6. “A truly fearful, anxious dog in a high-trigger situation, like thunderstorm-phobia, simply won’t care about the cuddling,” he said. The dog won’t be able experience it as a reward.”

    I’ve got to disagree here, as well. Were the attempt to reward a treat tossed in their general direction I’d agree that such a reward would be so subtle as it wouldn’t be recognized by the dog.

    I don’t think something so overt, however, as physically cuddling a stressed out dog could be overlooked and unnoticed by the dog.

    The dog would notice it and the only question is how would the dog interpret it.

    I always say that we reward or correct ‘the present tense verb’. So were that dog, in the present tense, thinking ‘woe is me’ because of this storm than that is the behavior you are encouraging with the cuddling.

    If the dog, on the other hand, were stressed but trying to pull out then your cuddling could potentially be an impetus in that direction.

    For that reason I don’t think it’s accurate to say affection is always bad or good. I think it’s more important to realize what the dog is going through and just how the affection is received by the dog.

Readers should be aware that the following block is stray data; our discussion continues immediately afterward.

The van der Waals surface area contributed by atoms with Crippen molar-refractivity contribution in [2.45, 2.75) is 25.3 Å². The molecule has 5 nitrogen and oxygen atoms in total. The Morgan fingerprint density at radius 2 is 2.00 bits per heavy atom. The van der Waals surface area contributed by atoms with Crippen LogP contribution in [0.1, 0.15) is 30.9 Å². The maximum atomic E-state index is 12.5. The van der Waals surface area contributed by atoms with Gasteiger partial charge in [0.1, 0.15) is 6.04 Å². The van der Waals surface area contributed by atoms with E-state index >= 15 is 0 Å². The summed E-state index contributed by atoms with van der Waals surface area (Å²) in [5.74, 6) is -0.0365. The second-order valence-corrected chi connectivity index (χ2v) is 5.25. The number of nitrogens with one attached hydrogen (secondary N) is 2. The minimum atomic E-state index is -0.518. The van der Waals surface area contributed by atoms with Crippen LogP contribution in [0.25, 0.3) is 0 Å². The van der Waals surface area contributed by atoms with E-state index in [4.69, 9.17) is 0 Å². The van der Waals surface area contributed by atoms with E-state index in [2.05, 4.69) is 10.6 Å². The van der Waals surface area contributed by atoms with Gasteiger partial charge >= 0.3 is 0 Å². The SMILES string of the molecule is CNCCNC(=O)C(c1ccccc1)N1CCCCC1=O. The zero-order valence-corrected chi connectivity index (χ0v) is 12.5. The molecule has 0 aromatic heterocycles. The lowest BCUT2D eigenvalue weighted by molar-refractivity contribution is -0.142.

7. I think the hardest thing is that we often do not know if our dogs are experiencing fear, and it is very easy to misinterpret & describe behavior that is not fearful as fear. What makes it hard is that we can only see signs of stress, anxiety or discomfort rather than have our dog say, “Hey, I’m afraid!” and the only way to identify fear is to rule out other options that could produce these same signs, such as being sick or in pain.

    Interpreting behaviors as signs of fear – as opposed to only relying on physical signs via ears, eyes, panting, tail, body posture, etc. – is that much harder. Barking and lunging at a strange person or dog may be fear. It also may be frustration and poor impulse control that has nothing to do with fear. Or it might be guarding and territorial/protective. The concept of how to reward the dog would be entirely different anyway (because the fearful dog genuinely wants to be away from the trigger; the frustrated dog often wants to be closer to it; and the protective/territorial dog wants to “win” the resource involved, even if it is space). A dog who pulls away from the vet or the groomer may be afraid. Or she may be physically uncomfortable, as most dog reject physical restraints even without pain. Dogs can seek to avoid things that are uncertain or unpredictable – loud noises, “weird” vehicles or appliances, unknown people, pets or children – without being afraid of them. People who interpret this avoidance as fear can act in ways that tell the dog they *should* be fearful of the unknown thing. Many people attribute far too many dog behaviors to fear than is warranted.